Ah, but these are just “students” or “fans” getting a little “carried away”, not “thugs” or “criminals” wreaking havoc. Much like the Friends of the ABC were just “students” and “zealous”, not “murderers”. It’s all in the wording. Both Javert and the women of the barricade refer to them as “schoolboys”, giving a sense of childlike innocence (albeit in a condescending way from Javert). Their acts of violence, from destruction of private property to form their barricade to the stockpiling of weapons and ammunition with the intent to kill, never get them termed anything worse than “revolutionaries”, not “insurrectionists” or “cop-killers” or even “soldiers”. “Soldiers” is a perfectly accurate term—soldiers have organization, soldiers have strategic planning, soldiers kill. More than a bubbling over of civil unrest combined with typical, entropic human social behavior, Enjolras and co. actively plotted, made preparations, and succeeded in killing some of their opponents, even if they died in the process.
Is the audience ever told their actions are unwarranted? That “violence is never the answer”? Definitely not; the ABC students are seen sympathetically as heroes and later martyrs, literally extolled in song over and over, from their introductory “Red and Black” to the iconic “Do You Hear the People Sing?” to the somber reminiscing of “Drink With Me”. Time and again actions similar or often much worse than those seen in Baltimore the past few days are lauded as the acts of heroic revolutionaries, not the work of “criminals” or “thugs”. Perturbed by a youth throwing rocks in Baltimore? What are your feelings about fan-favorite Gavroche, the plucky child soldier killed with trying to gather more bullets so his compatriots could keep on killing? The framing of the narrative is everything, and we see how unevenly those in rebellion are portrayed based on the situation (e.g. the color of their skin). The very same actions performed by one group of people that are championed as heroic, even necessary, are deemed criminal and wrong when performed by a different group. This media presentation and interpretation of events goes hand in hand with the conflation and ignoring that erases the reality of peaceful protesting that rivaled the violence and destruction that was the practically exclusive purview of most news reports.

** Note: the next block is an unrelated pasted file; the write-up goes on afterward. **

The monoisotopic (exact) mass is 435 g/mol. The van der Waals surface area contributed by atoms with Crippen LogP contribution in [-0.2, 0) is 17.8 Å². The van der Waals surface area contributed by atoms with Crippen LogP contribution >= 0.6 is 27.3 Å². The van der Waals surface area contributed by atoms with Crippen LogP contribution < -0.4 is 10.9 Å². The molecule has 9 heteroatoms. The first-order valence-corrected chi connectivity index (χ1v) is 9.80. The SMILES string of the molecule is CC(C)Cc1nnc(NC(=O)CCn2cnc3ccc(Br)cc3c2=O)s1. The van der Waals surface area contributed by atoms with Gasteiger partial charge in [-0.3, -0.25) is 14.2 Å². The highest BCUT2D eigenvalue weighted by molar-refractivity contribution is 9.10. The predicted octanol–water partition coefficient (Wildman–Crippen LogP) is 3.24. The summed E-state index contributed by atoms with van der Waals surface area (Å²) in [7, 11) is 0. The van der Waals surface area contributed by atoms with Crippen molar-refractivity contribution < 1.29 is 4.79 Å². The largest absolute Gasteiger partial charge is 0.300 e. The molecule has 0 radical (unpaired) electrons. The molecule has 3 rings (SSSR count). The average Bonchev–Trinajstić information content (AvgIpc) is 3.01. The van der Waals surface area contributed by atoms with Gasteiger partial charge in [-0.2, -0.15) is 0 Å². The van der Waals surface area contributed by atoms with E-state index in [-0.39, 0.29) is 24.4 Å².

So before you call rioters “thugs” or “animals” or when you see them referred to as such, I want you to stop and think of a few things: Would I call these people these particular loaded terms if they looked more like me? And what would I do in their place? If we cannot face and acknowledge the chaotic natures in our own beings, we are lying to ourselves. Coming to terms with what we know we are capable of deep down, many of us with privileges not shared by those in rebellion that make life all the easier for us, should only make it easier to understand and harder, if not impossible, to cast stones of judgment and condemnation. Empathizing is not participating and it is not even condoning or supporting; it is looking honestly at those pieces of humanity that connect us all and realizing we all share the same human nature. If you can identify with the revolutionary French student soldier shouldering his gun and taking aim at an enemy, if you can cheer him on and weep for his demise, you have it within you to empathize with the citizens of Baltimore.
So if you’re flinging names (I hope that no one reading this is), stop. And if you see or hear it happening, call it out. Now. Don’t be like me. Don’t wait.
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I agree strongly with your sentiment, problem is the Rioting going on now isn’t a Rebellion, none of this violence is actually hurting the people oppressing them and at the end of the day will only old the Government justify it’s police state. I have empathy for them, but I still think they’re being stupid and comparing their actions to the American or even the failed French Revolution is far from accurate. During Ferguson this kind of rioting mostly wasn’t going on, the media just wanted it to sound like it was.
Tale of Two Cities and The Scarlet Pimpernel were actually quite critical of the French Revolution.
I often get annoyed at people thinking Les Miserables was about the original French Revolution, it’s not even about one of the “successful” revolutions.
The hypocrisy of contemporary Americans not approving of modern Revolutionaries isn’t limited to POC, there was no sympathy from “middle america” for the predominately white 60s revolutionaries either. More recently we saw the same with the Occupy Wallstreet movement, the Protests in Madison Wisconsin, and the Tea Party movement, all predominately White and represent both sides of the political aisle, all got vilified as anarchists by the mainstream media.